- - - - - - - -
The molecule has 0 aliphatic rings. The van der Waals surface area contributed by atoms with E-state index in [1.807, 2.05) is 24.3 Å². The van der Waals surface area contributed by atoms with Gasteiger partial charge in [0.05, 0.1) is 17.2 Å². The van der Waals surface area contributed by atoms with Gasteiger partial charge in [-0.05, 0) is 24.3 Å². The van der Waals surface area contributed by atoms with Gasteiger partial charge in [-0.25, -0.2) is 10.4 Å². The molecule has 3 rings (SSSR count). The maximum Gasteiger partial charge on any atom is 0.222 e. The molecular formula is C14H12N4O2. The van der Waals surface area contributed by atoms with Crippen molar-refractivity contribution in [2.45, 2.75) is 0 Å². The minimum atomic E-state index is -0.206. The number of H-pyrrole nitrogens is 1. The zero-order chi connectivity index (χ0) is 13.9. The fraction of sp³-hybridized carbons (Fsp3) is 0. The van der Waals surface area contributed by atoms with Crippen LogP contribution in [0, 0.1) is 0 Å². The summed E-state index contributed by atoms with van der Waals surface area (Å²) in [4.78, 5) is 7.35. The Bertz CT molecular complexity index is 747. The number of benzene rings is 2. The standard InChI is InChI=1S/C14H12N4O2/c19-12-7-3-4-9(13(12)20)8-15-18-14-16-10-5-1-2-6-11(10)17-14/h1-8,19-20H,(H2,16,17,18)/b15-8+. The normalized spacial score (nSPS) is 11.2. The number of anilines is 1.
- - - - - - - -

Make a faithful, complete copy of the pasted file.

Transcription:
The molecule has 0 aliphatic rings. The van der Waals surface area contributed by atoms with E-state index in [1.807, 2.05) is 24.3 Å². The van der Waals surface area contributed by atoms with Gasteiger partial charge in [0.05, 0.1) is 17.2 Å². The van der Waals surface area contributed by atoms with Gasteiger partial charge in [-0.05, 0) is 24.3 Å². The van der Waals surface area contributed by atoms with Gasteiger partial charge in [-0.25, -0.2) is 10.4 Å². The molecule has 3 rings (SSSR count). The maximum Gasteiger partial charge on any atom is 0.222 e. The molecular formula is C14H12N4O2. The van der Waals surface area contributed by atoms with Crippen molar-refractivity contribution in [2.45, 2.75) is 0 Å². The minimum atomic E-state index is -0.206. The number of H-pyrrole nitrogens is 1. The zero-order chi connectivity index (χ0) is 13.9. The fraction of sp³-hybridized carbons (Fsp3) is 0. The van der Waals surface area contributed by atoms with Crippen LogP contribution in [0, 0.1) is 0 Å². The summed E-state index contributed by atoms with van der Waals surface area (Å²) in [4.78, 5) is 7.35. The Bertz CT molecular complexity index is 747. The number of benzene rings is 2. The standard InChI is InChI=1S/C14H12N4O2/c19-12-7-3-4-9(13(12)20)8-15-18-14-16-10-5-1-2-6-11(10)17-14/h1-8,19-20H,(H2,16,17,18)/b15-8+. The normalized spacial score (nSPS) is 11.2. The number of anilines is 1.